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    Mar 15, 2016

    Act amended to give court more powers to aid mentally incapacitated

    IN THE light of an ageing population, the court has been given powers to appoint professionals such as lawyers or social workers to make key personal welfare or financial decisions for people who have lost their mental capacity.

    And if those professionals or family members appointed as proxy decision-makers abuse their powers, the court will now be able to step in earlier.

    Parliament has passed a Bill to update the Mental Capacity Act (MCA) so as to give more help and protection to the mentally incapacitated.

    "The MCA has been in operation for six years now... We have learnt useful lessons. It is timely to amend the MCA to meet emerging needs and strengthen its protection capability," said Minister for Social and Family Development Tan Chuan-Jin yesterday when he presented the proposed changes for debate.

    One of those needs is the rising numbers of singles and elderly people who live alone or have no children. They therefore have no one to rely on to make decisions on their behalf if, for instance, they slip into dementia.

    Estimates are that about one in 10 here aged 60 years and above has dementia.

    The other concern is with a small but growing number of elderly people who are exploited by those they have entrusted with making their decisions.

    The MCA was passed in 2008 to empower individuals to plan ahead and make their wishes known.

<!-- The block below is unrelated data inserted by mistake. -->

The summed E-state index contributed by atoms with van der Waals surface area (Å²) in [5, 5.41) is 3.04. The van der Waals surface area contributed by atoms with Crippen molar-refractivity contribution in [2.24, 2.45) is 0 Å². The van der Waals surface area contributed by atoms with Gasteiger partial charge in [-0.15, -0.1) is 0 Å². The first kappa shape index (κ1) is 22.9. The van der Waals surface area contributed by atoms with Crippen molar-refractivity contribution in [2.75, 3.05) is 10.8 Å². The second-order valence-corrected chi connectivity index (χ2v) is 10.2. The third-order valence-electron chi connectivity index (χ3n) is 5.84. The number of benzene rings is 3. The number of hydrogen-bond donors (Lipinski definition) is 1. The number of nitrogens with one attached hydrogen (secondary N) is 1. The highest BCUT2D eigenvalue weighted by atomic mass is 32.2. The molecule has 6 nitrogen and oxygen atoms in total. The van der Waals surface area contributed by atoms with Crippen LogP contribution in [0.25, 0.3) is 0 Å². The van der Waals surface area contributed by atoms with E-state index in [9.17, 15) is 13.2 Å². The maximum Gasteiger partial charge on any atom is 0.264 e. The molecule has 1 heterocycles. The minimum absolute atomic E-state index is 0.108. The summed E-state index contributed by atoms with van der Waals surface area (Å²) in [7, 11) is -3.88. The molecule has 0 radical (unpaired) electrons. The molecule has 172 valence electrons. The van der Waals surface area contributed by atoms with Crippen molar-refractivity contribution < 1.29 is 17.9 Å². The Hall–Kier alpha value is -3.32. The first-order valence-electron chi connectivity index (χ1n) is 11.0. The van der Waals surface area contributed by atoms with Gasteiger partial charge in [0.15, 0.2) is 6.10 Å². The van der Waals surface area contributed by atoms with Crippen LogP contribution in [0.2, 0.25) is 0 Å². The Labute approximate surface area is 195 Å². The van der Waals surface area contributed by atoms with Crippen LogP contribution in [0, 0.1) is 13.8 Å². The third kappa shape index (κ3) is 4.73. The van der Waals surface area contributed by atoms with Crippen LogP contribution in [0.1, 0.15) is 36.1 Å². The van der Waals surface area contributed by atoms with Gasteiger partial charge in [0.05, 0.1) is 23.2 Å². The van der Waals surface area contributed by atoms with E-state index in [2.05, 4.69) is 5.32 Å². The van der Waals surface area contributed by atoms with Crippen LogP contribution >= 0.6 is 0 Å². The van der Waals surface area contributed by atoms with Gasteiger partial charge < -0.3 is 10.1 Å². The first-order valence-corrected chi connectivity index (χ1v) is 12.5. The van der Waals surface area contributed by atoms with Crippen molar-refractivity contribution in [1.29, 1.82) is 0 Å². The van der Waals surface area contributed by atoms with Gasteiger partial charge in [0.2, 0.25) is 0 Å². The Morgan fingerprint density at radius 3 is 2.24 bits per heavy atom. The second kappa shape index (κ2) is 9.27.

For example, the Lasting Power of Attorney (LPA) scheme started in 2010 under the Act to allow individuals to make an LPA by appointing someone, known as a donee, to make decisions on their behalf when they lose mental capacity.

    For those who lack the mental ability to make decisions, the courts may appoint a person - called a deputy - to make decisions for them.

    With the changes made to the MCA, some legal loopholes can be plugged to prevent exploitation by some to gain the assets of vulnerable people.

    For instance, the court will soon get powers to revoke an LPA or deputyship order if the donee or deputy is convicted of an offence or is no longer registered as a professional deputy or donee.

    The court will also soon be able to suspend a donee's or deputy's powers even when there is no court application to do so.

    Currently, if a person loses mental capacity but has not yet made an LPA, the court can help to appoint a deputy - usually a family member or a licensed trust company - to make decisions on his behalf.

    But if family members are unwilling, unable or unavailable, the changes to the Act now enables the court to appoint professionals instead.

    Those with family members and sizeable assets can also choose to pay professionals to be their donees if they have complex instructions regarding the discharge of their care and assets.